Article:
Gawker.com and a range of other website run by Gawker Media suffered breaches by hackers over the weekend that are spreading to Twitter.
The attacks caused the sites connected to Gawker Media to stop publishing any new material and led to Gawker encouraging users to change their passwords.
The security breach is rather embarrassing for Gawker which admitted that its databases hold information on approximately one million registered user from sites such as Gizmodo and Jezebel, writes the WSJ (subscription). Deadspin, io9, Jalopnik, Kotaku, and Lifehacker were also believed to have been hit according to recent tweets.
"Our user databases appear to have been compromised. The passwords were encrypted. But simple ones may be vulnerable to a brute-force attack. You should change your Gawker password and on any other sites on which you've used the same passwords," said the statement.
With Gawker repeatedly highlighting the shortcomings of other websites' lack of security, its own failure has prompted a swift climb down on the subject.
"We're deeply embarrassed by this breach. We should not be in the position of relying on the goodwill of the hackers who identified the weakness in our systems. And, yes, the irony is not lost on us."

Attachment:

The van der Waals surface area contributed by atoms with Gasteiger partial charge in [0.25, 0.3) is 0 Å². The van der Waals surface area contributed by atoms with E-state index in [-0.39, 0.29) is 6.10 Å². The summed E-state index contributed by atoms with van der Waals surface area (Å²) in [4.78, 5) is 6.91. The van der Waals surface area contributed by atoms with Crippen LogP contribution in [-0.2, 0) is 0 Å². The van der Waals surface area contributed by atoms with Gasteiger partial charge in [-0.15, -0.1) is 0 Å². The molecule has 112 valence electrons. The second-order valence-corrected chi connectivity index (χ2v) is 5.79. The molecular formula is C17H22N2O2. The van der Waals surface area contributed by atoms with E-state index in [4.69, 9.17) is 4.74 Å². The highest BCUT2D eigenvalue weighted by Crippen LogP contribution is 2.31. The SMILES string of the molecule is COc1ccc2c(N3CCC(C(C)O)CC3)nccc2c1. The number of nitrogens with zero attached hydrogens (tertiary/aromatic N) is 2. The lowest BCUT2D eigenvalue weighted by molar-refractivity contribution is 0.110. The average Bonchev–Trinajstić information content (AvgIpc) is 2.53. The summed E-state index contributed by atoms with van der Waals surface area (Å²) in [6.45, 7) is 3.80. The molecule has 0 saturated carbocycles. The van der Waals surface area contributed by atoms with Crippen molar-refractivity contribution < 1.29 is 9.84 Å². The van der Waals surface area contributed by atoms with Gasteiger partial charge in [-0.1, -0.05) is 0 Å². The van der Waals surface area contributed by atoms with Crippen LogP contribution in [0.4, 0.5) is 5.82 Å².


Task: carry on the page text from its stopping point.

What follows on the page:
Although so far no one has taken responsibility for the successful attacks, the word going around Twitter is that 4Chan could be the source of the attacks.
Now it is believed that hackers are using Gawker forum passwords to access Twitter accounts to spread the ‘acai berry’ spam attack linked to an advert, which is reportedly causing problems with tens of thousands of accounts today.
Twitter's official support page says: "The "acai berry" spam attack looks to be connected w/ the Gawker hack rather than a worm." It urges users with Gawker accounts to change passwords.
Meanwhile Jeff Atwood, or @codinghorror, says "do not taunt 4Chan, ever" - though the Pastebin link appears to be dead.